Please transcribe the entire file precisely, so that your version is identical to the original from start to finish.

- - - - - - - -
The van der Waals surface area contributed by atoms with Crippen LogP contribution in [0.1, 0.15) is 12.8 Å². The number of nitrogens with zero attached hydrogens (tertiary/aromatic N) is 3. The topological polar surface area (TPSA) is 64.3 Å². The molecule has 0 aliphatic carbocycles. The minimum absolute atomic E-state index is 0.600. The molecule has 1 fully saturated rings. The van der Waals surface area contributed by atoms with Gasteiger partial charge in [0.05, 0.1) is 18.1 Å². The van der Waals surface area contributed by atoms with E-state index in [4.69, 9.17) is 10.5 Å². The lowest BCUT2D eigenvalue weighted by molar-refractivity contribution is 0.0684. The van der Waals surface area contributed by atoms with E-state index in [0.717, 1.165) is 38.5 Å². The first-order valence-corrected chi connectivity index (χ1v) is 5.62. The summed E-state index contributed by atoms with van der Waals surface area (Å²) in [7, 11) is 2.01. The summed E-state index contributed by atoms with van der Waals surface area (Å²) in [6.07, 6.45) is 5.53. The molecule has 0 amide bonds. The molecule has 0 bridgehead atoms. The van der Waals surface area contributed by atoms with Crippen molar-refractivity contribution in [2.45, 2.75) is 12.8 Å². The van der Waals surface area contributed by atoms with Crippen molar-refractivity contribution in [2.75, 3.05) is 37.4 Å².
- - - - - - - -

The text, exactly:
The van der Waals surface area contributed by atoms with Crippen LogP contribution in [0.1, 0.15) is 12.8 Å². The number of nitrogens with zero attached hydrogens (tertiary/aromatic N) is 3. The topological polar surface area (TPSA) is 64.3 Å². The molecule has 0 aliphatic carbocycles. The minimum absolute atomic E-state index is 0.600. The molecule has 1 fully saturated rings. The van der Waals surface area contributed by atoms with Gasteiger partial charge in [0.05, 0.1) is 18.1 Å². The van der Waals surface area contributed by atoms with E-state index in [4.69, 9.17) is 10.5 Å². The lowest BCUT2D eigenvalue weighted by molar-refractivity contribution is 0.0684. The van der Waals surface area contributed by atoms with E-state index in [0.717, 1.165) is 38.5 Å². The first-order valence-corrected chi connectivity index (χ1v) is 5.62. The summed E-state index contributed by atoms with van der Waals surface area (Å²) in [7, 11) is 2.01. The summed E-state index contributed by atoms with van der Waals surface area (Å²) in [6.07, 6.45) is 5.53. The molecule has 0 amide bonds. The molecule has 0 bridgehead atoms. The van der Waals surface area contributed by atoms with Crippen molar-refractivity contribution in [2.45, 2.75) is 12.8 Å². The van der Waals surface area contributed by atoms with Crippen molar-refractivity contribution in [2.75, 3.05) is 37.4 Å².